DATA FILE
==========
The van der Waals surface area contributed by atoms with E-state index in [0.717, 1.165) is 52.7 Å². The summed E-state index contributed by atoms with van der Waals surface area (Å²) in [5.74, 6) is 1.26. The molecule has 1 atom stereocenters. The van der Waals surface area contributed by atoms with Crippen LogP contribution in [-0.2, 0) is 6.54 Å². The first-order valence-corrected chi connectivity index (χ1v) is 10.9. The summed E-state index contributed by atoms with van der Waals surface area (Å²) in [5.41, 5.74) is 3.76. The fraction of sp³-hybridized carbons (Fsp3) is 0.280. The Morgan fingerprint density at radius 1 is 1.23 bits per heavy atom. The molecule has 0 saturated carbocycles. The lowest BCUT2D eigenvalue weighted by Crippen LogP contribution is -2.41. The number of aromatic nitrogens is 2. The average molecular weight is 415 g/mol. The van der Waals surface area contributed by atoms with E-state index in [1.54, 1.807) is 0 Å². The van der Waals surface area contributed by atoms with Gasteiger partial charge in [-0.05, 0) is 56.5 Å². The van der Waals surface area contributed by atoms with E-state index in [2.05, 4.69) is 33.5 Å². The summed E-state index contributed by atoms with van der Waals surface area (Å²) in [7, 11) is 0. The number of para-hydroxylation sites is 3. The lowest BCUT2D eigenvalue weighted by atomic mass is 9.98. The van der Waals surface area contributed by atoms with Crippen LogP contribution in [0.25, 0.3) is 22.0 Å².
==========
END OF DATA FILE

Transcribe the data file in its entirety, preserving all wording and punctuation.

The van der Waals surface area contributed by atoms with E-state index in [0.717, 1.165) is 52.7 Å². The summed E-state index contributed by atoms with van der Waals surface area (Å²) in [5.74, 6) is 1.26. The molecule has 1 atom stereocenters. The van der Waals surface area contributed by atoms with Crippen LogP contribution in [-0.2, 0) is 6.54 Å². The first-order valence-corrected chi connectivity index (χ1v) is 10.9. The summed E-state index contributed by atoms with van der Waals surface area (Å²) in [5.41, 5.74) is 3.76. The fraction of sp³-hybridized carbons (Fsp3) is 0.280. The Morgan fingerprint density at radius 1 is 1.23 bits per heavy atom. The molecule has 0 saturated carbocycles. The lowest BCUT2D eigenvalue weighted by Crippen LogP contribution is -2.41. The number of aromatic nitrogens is 2. The average molecular weight is 415 g/mol. The van der Waals surface area contributed by atoms with E-state index in [1.54, 1.807) is 0 Å². The van der Waals surface area contributed by atoms with Gasteiger partial charge in [-0.05, 0) is 56.5 Å². The van der Waals surface area contributed by atoms with E-state index in [2.05, 4.69) is 33.5 Å². The summed E-state index contributed by atoms with van der Waals surface area (Å²) in [7, 11) is 0. The number of para-hydroxylation sites is 3. The lowest BCUT2D eigenvalue weighted by atomic mass is 9.98. The van der Waals surface area contributed by atoms with Crippen LogP contribution in [0.25, 0.3) is 22.0 Å².